Russian Navy

The butterfly

Officers never go off their rockers. They simply must not go off their rockers. They ought not to, in principle. But it’s true there are occasional instances of it. I remember a particular officer who was serving on the “Grozny”, the destroyer. As well as three other posts, he also held the post of the mate. They didn’t let him on dry land for a year. At first, he begged, like a dog at the door: he kept applying and almost whining, but then he fell silent in the corner and went mad. He was taken off the ship, put in a military hospital, later he was taken somewhere else, and then transferred to the reserves.

People say that when he was being taken off the ship, he was laughing happily like a child. That does happen here, of course, but more often than not, the officer starts pretending to be mad in front of the surrounding personnel, he behaves like an idiot because he wants to be transferred to the reserves – the officer, that is, – so he plays the fool.

Before, it wasn’t so easy to be transferred to the reserves; before, you either had to drink like there was no tomorrow or, as I already said, play the fool. But you could only play the fool when you had some talent for acting, when you had the appropriate physiognomy, when you had an inclination for improvisation, for playacting, or maybe even pantomime…

We once had a daredevil onboard. When toy butterflies on wheels went on sale in the local children’s shops, he bought one for himself.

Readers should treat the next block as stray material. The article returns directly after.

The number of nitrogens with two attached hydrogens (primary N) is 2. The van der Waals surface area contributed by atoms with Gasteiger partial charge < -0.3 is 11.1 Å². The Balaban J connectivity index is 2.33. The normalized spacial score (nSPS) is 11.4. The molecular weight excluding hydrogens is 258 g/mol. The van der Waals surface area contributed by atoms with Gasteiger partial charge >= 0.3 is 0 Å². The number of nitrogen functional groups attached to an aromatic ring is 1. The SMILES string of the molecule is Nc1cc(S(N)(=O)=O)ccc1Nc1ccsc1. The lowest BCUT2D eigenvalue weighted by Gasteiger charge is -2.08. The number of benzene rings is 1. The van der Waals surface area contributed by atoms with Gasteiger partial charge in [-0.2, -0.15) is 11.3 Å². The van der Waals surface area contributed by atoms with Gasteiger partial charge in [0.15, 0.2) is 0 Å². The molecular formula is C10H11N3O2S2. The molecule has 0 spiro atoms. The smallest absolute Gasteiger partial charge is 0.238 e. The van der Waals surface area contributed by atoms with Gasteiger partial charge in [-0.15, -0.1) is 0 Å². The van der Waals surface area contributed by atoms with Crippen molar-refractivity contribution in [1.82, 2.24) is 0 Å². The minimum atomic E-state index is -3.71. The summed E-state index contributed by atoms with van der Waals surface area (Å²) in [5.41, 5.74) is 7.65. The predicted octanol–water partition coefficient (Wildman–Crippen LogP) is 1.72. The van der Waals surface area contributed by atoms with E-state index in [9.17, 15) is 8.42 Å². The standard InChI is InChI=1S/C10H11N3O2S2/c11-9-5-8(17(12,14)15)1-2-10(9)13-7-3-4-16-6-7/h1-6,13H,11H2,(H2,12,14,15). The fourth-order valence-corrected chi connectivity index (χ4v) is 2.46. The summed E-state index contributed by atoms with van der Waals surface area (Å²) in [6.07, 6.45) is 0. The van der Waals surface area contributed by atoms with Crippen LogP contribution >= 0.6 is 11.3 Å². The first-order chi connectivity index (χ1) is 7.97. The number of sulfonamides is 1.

The butterfly was manoeuvred around with an attached stick: you’d have to walk around, pushing the butterfly in front of you, holding on to its stick; this also made the butterfly wave its wings.

He took it to his post, everyday, to work and then back home again. This went on for a long time: the butterfly happily ran alongside him.

The moment he began taking the butterfly around with him, he also changed: he was quiet all the time and smiled. People tried to talk to him, to chat, to trick him into talking. They dragged him from doctor to doctor. And he went everywhere with his butterfly: the door would open and the butterfly would squeak its way to the doctor first, he himself was in tow.

And he went to the division commander with the butterfly, and to his commanding officer.

Doctors shrugged their shoulders and said that he was healthy… although…

“Now, then, look this way… no… everything seems to be… touch your nose.”

The doctors shrugged their shoulders and declared him fit. Soon, he was transferred to the reserves. His pension would see him out. The deputy head of the political section personally took him to his train in consideration of his serious condition. The deputy even helped him carry some of his luggage.

The faithful butterfly ran alongside, fluttering around strangers’ legs and veering around suitcases. It flapped its wings for the last time in front of the train: he climbed into the carriage but left his inseparable friend on the platform. The deputy saw it and broke out in a sweat.

“Vadim Sergeich!” shouted the deputy, grabbing the butterfly – after all, what if something were to happen in the carriage without the butterfly, he might throw himself out of the moving train to get it – the deputy would never be acquitted. “Vadim Sergeich!” the deputy was choking. “The butterfly… you forgot your butterfly…” The deputy was panicking, trying to find the door to the carriage.

“No need,” he heard a voice from above, raised his head and saw him, calm, in the window. “No need”, he said, looking down with wonderfully clear eyes, “keep it for yourself, my dear sir. I rolled it everywhere with me, now it’s your turn…” And, on that note, he left, and the deputy was left alone.

Or, rather, he wasn’t alone, he was with it: with the butterfly…

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